As far as practicality is concerned, the XC40 Recharge Single Motor Plus offers sufficient space for adult occupants at the rear and the electrically powered tailgate provides access to a 460-litre (claimed) load bay with extra storage beneath the foldable floor. The 60:40-split rear seat configuration adds flexibility; when the seatback is folded down, up to 1 328 litres of utility space is available, Volvo says. Plus, there’s an additional 31 litres of storage space under the bonnet, which is useful for housing charging cables.
The author of this review did quite a bit of driving during this test; he thoroughly put the XC40 Recharge through its paces in terms of range, efficiency and charging. But his nerves were put to the test too…
Let’s get some numbers out of the way first. This derivative features a single front-mounted electric motor that generates 170 kW and 330 Nm of torque and is paired with a low-mounted 69 kWh lithium-ion battery, combined with an 11-kW onboard charger. Volvo claims a 423 km range on a single charge.
Volvo also claims a 0-to-100 kph sprint time of 7.4 sec, but thanks to its seamless (single-speed), shift-by-wire transmission, the XC40 Recharge Single Motor Plus feels much more sprightly than its official outputs suggest. It sprints eagerly from a standstill and, combined with its firmer ride quality, feels decidedly sporty to drive. We’d go so far as to say that this version’s performance is so good that most buyers are unlikely to need the additional punch of the 300-kW XC40 Recharge Twin Motor Ultimate.
Acceleration is smooth and refined and, like in most BEVs, surges in acceleration occur in near-silence; when you pin the Volvo’s accelerator pedal, only a vague electric whoosh makes its way into the cabin.
Efficiency and charging
At this point of the review, the author (seasoned motoring journalist, CarsAwards judge, photographer and adventurer Gero Lilleike) recounts his personal experience of driving the XC40 Recharge…
“At the start of my driving stint in Cape Town, the test unit’s instrument cluster indicated a range of 390 km. The XC40 seemed to revel in urban traffic conditions, where slower speeds and more scope for brake regeneration (to replenish the battery’s charge) helped to keep energy consumption in check.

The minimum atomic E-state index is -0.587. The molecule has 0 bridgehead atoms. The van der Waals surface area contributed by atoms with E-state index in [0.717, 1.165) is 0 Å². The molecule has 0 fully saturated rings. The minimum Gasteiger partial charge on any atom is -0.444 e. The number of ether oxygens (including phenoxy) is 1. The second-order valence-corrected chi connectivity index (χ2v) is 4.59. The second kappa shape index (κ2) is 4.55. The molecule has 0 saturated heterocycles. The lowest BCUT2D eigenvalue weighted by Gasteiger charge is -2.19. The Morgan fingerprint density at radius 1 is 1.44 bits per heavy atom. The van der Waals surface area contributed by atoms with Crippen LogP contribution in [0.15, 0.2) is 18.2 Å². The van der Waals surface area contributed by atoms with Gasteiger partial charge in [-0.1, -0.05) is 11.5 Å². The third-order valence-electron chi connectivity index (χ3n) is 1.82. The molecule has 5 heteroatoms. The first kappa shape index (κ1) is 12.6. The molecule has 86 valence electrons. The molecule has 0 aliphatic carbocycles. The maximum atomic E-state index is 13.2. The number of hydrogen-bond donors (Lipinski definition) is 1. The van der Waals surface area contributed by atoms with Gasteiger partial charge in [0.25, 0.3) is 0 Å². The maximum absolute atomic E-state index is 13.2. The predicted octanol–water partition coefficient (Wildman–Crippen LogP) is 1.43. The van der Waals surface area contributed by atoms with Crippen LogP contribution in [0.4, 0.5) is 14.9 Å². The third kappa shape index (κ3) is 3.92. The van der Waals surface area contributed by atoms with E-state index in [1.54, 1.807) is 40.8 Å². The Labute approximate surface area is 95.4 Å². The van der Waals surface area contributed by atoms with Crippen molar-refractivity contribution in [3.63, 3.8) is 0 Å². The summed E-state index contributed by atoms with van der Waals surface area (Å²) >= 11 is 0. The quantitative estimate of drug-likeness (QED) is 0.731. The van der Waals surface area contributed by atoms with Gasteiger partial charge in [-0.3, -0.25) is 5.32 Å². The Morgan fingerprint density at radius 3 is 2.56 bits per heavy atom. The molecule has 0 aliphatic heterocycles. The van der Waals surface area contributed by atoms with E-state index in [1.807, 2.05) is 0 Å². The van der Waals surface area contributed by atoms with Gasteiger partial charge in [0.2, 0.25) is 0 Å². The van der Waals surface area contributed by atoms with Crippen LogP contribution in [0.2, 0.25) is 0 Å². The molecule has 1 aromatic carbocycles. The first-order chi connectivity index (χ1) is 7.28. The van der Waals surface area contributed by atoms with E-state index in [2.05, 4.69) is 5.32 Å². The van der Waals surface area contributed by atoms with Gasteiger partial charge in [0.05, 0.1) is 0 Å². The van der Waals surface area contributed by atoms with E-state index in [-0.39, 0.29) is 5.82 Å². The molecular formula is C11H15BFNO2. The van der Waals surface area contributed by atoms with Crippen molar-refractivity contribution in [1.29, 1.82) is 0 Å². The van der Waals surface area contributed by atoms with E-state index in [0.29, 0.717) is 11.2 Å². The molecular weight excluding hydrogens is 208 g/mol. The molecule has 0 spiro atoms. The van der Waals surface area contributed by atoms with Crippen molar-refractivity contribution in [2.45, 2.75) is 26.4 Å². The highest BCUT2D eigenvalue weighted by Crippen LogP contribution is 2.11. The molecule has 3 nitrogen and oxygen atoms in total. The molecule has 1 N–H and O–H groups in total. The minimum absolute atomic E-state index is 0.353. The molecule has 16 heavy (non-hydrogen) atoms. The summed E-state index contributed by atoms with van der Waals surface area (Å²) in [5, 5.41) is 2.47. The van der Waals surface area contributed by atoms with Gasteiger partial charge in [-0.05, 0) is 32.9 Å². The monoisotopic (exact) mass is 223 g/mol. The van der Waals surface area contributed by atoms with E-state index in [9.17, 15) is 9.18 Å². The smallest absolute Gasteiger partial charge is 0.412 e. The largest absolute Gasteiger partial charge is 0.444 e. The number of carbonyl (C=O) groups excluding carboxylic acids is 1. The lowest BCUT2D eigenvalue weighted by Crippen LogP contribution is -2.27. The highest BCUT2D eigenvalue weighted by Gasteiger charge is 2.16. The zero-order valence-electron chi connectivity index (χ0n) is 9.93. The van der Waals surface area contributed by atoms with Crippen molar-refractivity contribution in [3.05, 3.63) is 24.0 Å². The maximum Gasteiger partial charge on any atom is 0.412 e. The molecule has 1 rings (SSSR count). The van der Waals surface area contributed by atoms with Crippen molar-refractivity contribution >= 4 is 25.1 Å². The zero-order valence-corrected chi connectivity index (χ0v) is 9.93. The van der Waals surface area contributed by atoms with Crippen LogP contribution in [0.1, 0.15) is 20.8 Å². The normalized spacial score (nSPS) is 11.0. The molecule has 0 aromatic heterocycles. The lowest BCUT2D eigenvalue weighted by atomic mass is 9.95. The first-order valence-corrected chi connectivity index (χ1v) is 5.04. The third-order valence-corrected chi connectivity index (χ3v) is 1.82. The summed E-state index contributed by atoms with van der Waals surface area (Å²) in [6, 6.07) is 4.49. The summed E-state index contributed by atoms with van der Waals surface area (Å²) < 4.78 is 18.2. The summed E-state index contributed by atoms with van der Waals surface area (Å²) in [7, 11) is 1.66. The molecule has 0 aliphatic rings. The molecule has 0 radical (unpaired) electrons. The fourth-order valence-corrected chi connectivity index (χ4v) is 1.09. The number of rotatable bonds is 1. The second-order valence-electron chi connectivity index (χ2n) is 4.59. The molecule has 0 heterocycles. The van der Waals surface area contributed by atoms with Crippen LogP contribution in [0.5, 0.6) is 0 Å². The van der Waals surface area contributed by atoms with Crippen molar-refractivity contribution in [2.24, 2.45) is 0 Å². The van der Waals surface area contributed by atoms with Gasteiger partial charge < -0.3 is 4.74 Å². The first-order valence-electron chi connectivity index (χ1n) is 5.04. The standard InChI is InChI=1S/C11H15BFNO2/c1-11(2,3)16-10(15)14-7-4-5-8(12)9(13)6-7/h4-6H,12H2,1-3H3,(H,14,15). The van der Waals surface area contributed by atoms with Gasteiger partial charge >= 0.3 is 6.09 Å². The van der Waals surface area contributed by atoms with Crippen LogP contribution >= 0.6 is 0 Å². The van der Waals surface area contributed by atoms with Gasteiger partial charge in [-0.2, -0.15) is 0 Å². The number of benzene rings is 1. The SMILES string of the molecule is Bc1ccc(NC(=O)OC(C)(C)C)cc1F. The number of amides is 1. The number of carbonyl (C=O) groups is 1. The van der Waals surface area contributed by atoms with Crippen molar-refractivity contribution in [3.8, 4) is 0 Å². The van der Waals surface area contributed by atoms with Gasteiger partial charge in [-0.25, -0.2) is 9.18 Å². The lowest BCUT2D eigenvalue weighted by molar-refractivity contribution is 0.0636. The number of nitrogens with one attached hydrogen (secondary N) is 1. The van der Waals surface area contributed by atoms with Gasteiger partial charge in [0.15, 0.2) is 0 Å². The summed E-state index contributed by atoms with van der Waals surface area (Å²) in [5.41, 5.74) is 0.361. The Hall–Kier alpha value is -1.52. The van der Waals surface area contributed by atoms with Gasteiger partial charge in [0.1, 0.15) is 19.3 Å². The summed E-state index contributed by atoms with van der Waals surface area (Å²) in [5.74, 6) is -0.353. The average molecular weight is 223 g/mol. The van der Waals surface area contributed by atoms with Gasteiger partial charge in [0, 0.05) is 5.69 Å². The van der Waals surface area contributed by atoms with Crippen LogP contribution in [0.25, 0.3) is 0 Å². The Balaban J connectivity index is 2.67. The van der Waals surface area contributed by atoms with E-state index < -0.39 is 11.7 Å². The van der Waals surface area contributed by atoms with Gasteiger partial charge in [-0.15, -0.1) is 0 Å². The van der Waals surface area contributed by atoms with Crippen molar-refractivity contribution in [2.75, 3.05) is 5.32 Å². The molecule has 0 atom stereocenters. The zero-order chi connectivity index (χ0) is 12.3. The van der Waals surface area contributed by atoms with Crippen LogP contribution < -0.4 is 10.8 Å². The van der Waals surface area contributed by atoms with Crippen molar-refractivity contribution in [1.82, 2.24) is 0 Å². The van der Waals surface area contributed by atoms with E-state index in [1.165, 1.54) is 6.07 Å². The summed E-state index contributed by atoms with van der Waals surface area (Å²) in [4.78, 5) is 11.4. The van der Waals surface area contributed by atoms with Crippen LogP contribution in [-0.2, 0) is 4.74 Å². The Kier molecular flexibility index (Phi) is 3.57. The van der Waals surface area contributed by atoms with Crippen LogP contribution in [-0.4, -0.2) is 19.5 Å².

“On the highway, however, the situation changed rather rapidly. I would soon be reminded that longer trips in a BEV require forethought/planning…
“If you buy an XC40 Recharge, Volvo will install an 11-kW charger at your home, which will allow you to charge your car conveniently (and more affordably). Because I was a visitor in Cape Town, I didn’t have that luxury; I was at the mercy of public charging infrastructure and Eskom’s load-shedding schedule.
“My first attempt to charge the XC40 Recharge at Audi’s 75-kW fast charger at Canal Walk was foiled. As I plugged in, the area suffered load shedding and the charger shut down abruptly. It was very frustrating.
“On the following morning, I had to travel 56 km to Gordon’s Bay. When the trip began, the Volvo displayed a battery charge of 64% and a range of 260 km. But while I was travelling to my destination on the highway (with an average speed of about 100 kph), the test unit’s charge/range dropped notably.
“When I arrived, the Volvo had 48% charge left (and an indicated range of 180 km), but there still was a whole day of driving to be done. It was then that I realised that the car needed to be recharged – fast!
“I used www.chargestations.co.za to find the nearest fast charger, which was a 60kW DC charger in Stellenbosch. I made the trip and arrived to find that a Mini Cooper SE was being recharged in the bay.
“My heart sank, again… The charge level was down to 40% and the day was running away from me. I pulled into the nearby BMW dealership and plugged into an 11-kW charger while I made another plan. I was shocked to see (on the site) how many public charging stations were inoperative at the time…